WILDE, Oscar. The Picture of Dorian Gray (1891). London: Penguin Books, 1994.
‘When the exquisitely handsome Dorian Gray sees his portrait he dreams of remaining young forever while his painted image grows old and, in a sudden moment, he offers his soul in return for perpetual youth. While his beauty remains unblemished, the portrait begins to reflect the wildness and degradation of his soul as he surrenders to a worship of pleasure and infinite passion.’
When this novel was published first in 1890 in an issue of Lippincott’s magazine, it caused outrage—even if hundreds of words were removed from Wilde’s original without him knowing. One year later it was published as a book with a preface by the author stating that a book, as a form of art, can’t be immoral, but just beautiful or badly written, and if anyone finds ugly meanings in it, it’s their fault.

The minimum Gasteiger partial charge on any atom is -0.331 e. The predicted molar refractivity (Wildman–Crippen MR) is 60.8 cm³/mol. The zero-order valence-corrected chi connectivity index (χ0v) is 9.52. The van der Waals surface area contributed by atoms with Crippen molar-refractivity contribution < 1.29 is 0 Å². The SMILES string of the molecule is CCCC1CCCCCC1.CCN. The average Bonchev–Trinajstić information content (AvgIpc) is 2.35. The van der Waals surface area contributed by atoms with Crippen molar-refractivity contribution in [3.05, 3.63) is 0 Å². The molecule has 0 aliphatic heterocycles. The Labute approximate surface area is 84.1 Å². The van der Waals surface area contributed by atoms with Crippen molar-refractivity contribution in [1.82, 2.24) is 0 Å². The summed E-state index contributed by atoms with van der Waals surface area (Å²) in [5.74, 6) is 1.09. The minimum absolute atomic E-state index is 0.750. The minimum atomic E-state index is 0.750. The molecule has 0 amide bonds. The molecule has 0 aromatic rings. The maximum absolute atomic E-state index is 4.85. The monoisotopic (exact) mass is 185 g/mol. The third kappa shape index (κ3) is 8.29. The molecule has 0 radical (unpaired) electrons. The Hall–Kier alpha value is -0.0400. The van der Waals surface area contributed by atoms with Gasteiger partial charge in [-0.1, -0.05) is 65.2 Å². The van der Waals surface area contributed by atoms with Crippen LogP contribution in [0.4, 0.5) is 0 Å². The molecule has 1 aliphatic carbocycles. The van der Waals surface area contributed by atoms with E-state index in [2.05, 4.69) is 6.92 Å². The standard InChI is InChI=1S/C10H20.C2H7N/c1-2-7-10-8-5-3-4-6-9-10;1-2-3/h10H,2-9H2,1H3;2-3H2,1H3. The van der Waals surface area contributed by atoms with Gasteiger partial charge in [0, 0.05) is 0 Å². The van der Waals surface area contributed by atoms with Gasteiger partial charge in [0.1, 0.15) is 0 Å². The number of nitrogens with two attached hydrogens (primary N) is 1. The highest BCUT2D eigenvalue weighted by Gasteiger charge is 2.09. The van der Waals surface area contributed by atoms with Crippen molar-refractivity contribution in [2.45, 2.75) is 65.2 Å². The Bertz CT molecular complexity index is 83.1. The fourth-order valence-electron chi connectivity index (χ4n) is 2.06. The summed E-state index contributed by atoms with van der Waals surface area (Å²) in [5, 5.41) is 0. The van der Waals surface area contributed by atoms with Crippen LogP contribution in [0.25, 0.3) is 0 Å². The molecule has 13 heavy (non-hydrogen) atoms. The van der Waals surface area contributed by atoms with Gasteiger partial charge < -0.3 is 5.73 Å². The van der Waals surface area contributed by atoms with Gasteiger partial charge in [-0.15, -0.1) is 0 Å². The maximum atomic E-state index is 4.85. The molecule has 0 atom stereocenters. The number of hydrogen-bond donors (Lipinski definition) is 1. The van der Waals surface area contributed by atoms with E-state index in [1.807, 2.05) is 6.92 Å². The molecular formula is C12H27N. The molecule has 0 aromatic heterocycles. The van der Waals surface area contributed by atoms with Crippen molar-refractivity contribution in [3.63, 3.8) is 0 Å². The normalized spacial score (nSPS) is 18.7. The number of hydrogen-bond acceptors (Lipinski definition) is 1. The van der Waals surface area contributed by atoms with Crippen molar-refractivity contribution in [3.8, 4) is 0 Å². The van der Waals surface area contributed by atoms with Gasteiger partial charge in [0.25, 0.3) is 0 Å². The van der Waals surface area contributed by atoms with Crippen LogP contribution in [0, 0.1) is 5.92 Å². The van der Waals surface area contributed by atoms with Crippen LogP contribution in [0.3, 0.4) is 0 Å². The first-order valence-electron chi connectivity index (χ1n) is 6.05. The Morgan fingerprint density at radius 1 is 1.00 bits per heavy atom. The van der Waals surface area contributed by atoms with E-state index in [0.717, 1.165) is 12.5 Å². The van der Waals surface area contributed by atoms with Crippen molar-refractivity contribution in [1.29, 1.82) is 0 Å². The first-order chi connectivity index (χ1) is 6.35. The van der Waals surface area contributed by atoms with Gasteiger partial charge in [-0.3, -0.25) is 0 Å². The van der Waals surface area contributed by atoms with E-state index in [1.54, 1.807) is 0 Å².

Basil Hallward, the moral artist who paints the picture, and his friend Lord Henry Wotton, an aristocrat with libertine ideas, are the two key characters that influence Dorian’s fate. Basil is quite dull and his correctness renders him boring. Contrastingly, Lord Henry’s witty and uncensored speech makes his irresistible from the very beginning, although it gets annoying by the end.
With such a trio, beauty—either physical or artistic—and morality are the main themes of the novel. The bold and impudent way they are discussed in, nevertheless, is what made it outrageous at the end of the 19th century. Add a not-so-subtle homosexual reading (which I loved) to many passages to top it off.
I strongly recommend The Picture of Dorian Gray and any person who enjoys reading will enjoy the book. However, should you be lazy about letters, Big Finish Productions released a two-hour audio drama adaptation of the novel.